Canadian Dividend Investing: Utility Stocks

Canadian Dividend Investing: Utility Stocks

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Utility stocks are nice to own because it makes you feel a bit better about paying out your own personal utility bills each month.

Utility stocks are great because you can feel good while you are paying for your monthly expenses because you know that it won’t hurt so bad when you pay your bills.  Solely because when you pay your bills you are somehow paying yourself in a weird convoluted way.

Investing in dividend paying companies is considered a relatively low risk way of investing in the stock market because when you invest in dividend paying companies (rather than growth companies), other investors want to buy in as well because of increasing dividends.  Therefore this, in a nutshell, makes the investment a little less risky.

Now, that being said, there are some utility type stocks that aren’t so stable.  Namely the one that I hold myself, Just Energy (TSE: JE).  Although the dividend yield is pretty awesome (it was about 7-9% when I bought it) this stock has tanked quite a bit.  Now the dividend yield is even juicer at over 12% but of course it comes with risk.

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Now, please take this discussion or blog post with a grain of salt.  I by no means am an investing guru, so consider at your own risk.    This is meant for discussion purposes and to spark some talk about utility companies.

Here are a few utility stocks that I am a big fan of that you might want to consider.

Canadian Utilties (TSE: CU)

Canadian Utilities Company is a holding company that has a few segments as part of its business.  From Google Finance, these include “the regulated distribution of natural gas by ATCO Gas, , and the regulated distribution and transmission of electricity by ATCO Electric and its subsidiaries, Northland Utilities, Northland Utilities and Yukon Electrical; Energy includes the non-regulated supply of electricity and cogeneration steam by ATCO Power, and the non-regulated natural gas gathering, processing, storage, and natural gas liquids extraction by ATCO Midstream”.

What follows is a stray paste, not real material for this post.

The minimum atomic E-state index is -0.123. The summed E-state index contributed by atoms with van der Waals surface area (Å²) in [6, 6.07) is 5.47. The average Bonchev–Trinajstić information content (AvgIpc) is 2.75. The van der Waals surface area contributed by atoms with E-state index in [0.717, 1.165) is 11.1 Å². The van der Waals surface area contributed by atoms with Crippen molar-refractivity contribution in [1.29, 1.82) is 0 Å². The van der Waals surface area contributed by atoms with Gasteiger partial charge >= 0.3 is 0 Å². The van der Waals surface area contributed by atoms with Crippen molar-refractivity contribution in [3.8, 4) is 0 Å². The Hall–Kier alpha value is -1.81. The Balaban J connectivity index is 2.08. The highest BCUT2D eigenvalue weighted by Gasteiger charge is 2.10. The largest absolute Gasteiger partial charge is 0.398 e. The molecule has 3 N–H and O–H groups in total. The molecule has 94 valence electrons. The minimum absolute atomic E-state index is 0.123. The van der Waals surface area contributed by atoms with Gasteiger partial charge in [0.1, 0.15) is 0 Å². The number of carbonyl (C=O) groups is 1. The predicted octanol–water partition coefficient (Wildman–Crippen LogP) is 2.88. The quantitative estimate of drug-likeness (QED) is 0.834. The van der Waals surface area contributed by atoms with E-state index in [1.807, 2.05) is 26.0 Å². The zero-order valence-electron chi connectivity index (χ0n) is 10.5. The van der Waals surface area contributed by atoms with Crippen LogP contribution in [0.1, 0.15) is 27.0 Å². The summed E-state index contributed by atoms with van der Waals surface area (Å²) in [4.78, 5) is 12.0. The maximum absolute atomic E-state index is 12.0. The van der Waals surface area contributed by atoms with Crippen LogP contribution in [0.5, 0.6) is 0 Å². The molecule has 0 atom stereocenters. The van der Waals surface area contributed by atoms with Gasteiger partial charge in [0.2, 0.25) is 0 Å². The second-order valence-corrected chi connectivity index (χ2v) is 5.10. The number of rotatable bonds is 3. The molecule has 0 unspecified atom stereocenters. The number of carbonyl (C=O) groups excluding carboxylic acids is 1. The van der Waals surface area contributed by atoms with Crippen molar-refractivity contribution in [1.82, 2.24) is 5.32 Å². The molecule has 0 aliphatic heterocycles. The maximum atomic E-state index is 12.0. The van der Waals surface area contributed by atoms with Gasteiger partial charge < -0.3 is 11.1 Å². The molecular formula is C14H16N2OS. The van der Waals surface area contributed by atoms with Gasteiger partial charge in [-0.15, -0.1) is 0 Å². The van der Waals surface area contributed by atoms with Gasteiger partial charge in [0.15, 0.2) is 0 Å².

The current price May 2013 is $77.64 and the annual dividend yield is 2.50%.  The dividend payout is quarterly, at 48.5 cents per share which was recently increased last year from 44.25 cents per share in the middle of last year.  The P/E ratio is 19.28.Earlier this month, Canadian Utilities announced that they will be doing a two for one share split in June 2013.

Fortis (TSE: FTS)

I currently own Fortis (though only about 100 shares of it) and it was one of my first ever dividend purchases so I will always have a soft spot for it in my heart.  I think I bought it in 2009 at around $24 or so.  As of May 2013, the current price is $33.68 and the annual dividend yield is 3.68%.  They have been great because they have consistently raised their dividends which of course, makes investors very happy.  The P/E ratio is 20.20.  The currently quarterly dividend is 31 cents per share, which was increased from 30 cents per share in 2012.

They are a natural gas company that services over 2,000,000 customers all across the country.  When I pay my natural gas bill I don’t really mind since I am getting paid in dividends lol!

Transalta (TSE: TA)

Transalta is a business that is involved in the production and sale of electric energy.  I am currently planning to buy in on Transalta but am waiting for the price to drop a little before I buy.  I am planning to add it to my Tax Free Savings Account portfolio.  They haven’t been doing that well lately.  Currently, the price for Transalta is $15.55.  The annual dividend yield is a bit too juicy at 7.46%.  The quarterly dividend distribution is at 28.99 cents.  The last time they ever increased their dividend was in Feb 2009, which isn’t that great obviously.

If you want more ideas, the Globe and Mail has a great article on 14 dividend paying Canadian utilities stocks that can power your portfolio (gotta love those puns).

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There are plenty others, like Emera, or Algonquin Power to consider. In fact, some people consider Telecom companies (like Bell, Telus, Rogers) to be similar to utility companies since people are paying into their cell phone plans on a monthly basis.  That might be another option to consider.

Readers, do you have any favourite Canadian dividend paying utility stocks?  Do they fit best in your RRSP or TFSA?

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